George Mason honors nearly 11,000 at Spring 2024 Commencement ceremony


George Mason University’s 2024 graduating class—the first whose members can say they earned a degree from a consensus top 50 public university in the country—was honored Thursday morning in front of an energized crowd at EagleBank Arena on the Fairfax Campus. The ceremony was also livestreamed.

The university celebrated nearly 11,000 degree and certificate earners, from 114 countries and 50 states, a significant number of whom filled every chair on the floor and spilled into the arena seating.

Some of the most enthusiastic celebrators of the newest George Mason graduates were the oldest George Mason graduates—several “Golden Patriots” who earned their degrees 50 or more years ago.

Guest speaker Barbara Humpton, CEO of Siemens USA, encouraged the graduates to remain optimistic even in times of uncertainty and to avoid trying to map out career moves too far in advance. She shared a personal story about working at a company for 27 years but being passed over for a CEO position because she was not considered executive material.

That setback inspired her to volunteer to take on new and challenging roles. She encouraged the graduates to “raise your hand” when opportunities arise that align with their sense of purpose.

“To be an optimist is to see the world as it is, identifying problems, and searching for ground truth,” Humpton said. “It’s about believing that you have what it takes to persevere, to find solutions amid difficulty, to recognize that your worst day might actually lead to your best.”

Vice Rector Jon M. Peterson presented Humpton with an honorary doctor of humane letters.

George Mason President Gregory Washington addresses the Spring 2024 Commencement crowd from the stage at EagleBank Arena
George Mason President Gregory Washington addresses the Spring 2024 Commencement crowd from the stage at EagleBank Arena. Photo by Ron Aira/George Mason University

George Mason President Gregory Washington acknowledged the global events that have informed the experiences of the 2024 graduates, and noted that as graduates of Virginia’s largest and most diverse public university, they have a strong foundation for tackling these and other global challenges.

“I hope that your George Mason education has prepared you to separate fact from fiction. To discern without demonizing. To listen as passionately as you speak—even when your heart races and your ears burn.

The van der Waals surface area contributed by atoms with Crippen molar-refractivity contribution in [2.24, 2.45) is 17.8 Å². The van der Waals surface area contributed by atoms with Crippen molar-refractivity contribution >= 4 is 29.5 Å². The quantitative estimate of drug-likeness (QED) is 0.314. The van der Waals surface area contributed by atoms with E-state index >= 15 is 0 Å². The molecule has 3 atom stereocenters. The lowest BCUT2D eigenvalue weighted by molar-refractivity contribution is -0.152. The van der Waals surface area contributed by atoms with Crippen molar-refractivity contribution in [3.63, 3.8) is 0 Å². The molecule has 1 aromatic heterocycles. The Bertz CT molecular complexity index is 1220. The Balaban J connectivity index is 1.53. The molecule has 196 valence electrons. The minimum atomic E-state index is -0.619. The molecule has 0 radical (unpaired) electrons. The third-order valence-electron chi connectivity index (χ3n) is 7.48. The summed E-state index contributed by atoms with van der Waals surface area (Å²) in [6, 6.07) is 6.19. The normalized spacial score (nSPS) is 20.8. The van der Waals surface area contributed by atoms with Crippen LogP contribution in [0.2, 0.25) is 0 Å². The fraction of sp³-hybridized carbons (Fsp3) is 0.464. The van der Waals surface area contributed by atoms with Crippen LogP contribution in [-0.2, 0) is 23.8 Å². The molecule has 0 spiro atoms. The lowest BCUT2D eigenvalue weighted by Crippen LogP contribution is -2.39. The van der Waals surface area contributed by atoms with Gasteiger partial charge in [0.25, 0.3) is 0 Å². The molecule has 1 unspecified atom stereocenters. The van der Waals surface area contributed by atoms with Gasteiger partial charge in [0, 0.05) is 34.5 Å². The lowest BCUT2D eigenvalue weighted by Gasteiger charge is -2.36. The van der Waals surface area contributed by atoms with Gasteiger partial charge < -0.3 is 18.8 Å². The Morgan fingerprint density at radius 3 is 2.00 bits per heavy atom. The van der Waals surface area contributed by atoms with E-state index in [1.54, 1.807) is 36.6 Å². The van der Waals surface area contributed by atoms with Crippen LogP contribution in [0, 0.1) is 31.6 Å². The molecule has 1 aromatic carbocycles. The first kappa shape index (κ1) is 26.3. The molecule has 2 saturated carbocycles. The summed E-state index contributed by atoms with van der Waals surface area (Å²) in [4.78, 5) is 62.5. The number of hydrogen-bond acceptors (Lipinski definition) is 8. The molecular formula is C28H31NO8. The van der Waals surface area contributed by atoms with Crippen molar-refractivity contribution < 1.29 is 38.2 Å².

“Who better to bear the weight of lifting us out of our downward spiral than you—future leaders who these past few years have lived, learned, and engaged in one of the most diverse environments you will find,” he said.

As he does at each graduation ceremony, Washington asked the first-generation graduates to stand, and then asked the community college transfers who are graduating to stand. Both requests elicited a swell of rising green gowns and rounds of applause. About 1 in 4 George Mason graduates is first generation.

One of them was student speaker Zayd Hamid, a public administration major and Honors College student from Manassas Park, Virginia. He pointed out that graduates who started at the university in 2020 have gone from completing a Mason health check every day during the pandemic to completing their hard-earned degrees.

One of the more active students at the university, Hamid gave special shoutouts to Mason Lobbies, Mason Recreation, Patriot Leaders, supportive Mason alumni he has encountered, and Pell Grant recipients who like him needed federal financial support to achieve their academic goals. Hamid has lobbied for student financial aid on Capitol Hill and is ready to join with his fellow Mason alumni in tackling other major issues.

“Leading with authenticity is the only way that we know how to lead,” Hamid said. “It’s up to our generation to solve the grand challenges facing humanity. We are the only ones who can.”

Alumni Association President Christine Landoll, BS Accounting ’89 and MS Taxation ’92, welcomed the newest alums and encouraged them to remain engaged with the university and to remember they are among an influential group of 235,000 George Mason alumni worldwide and across industries and communities.

“Leverage this incredible network and connect and continue your Mason story,” Landoll said. “Please take your Mason pride with you wherever you go.”

A woman in regalia with a rainbow stole and a man in regalia are standing up in the crowd at Spring 2024 Commencement
New graduates celebrate at the end of Spring 2024 Commencement. Photo by Ron Aira/George Mason University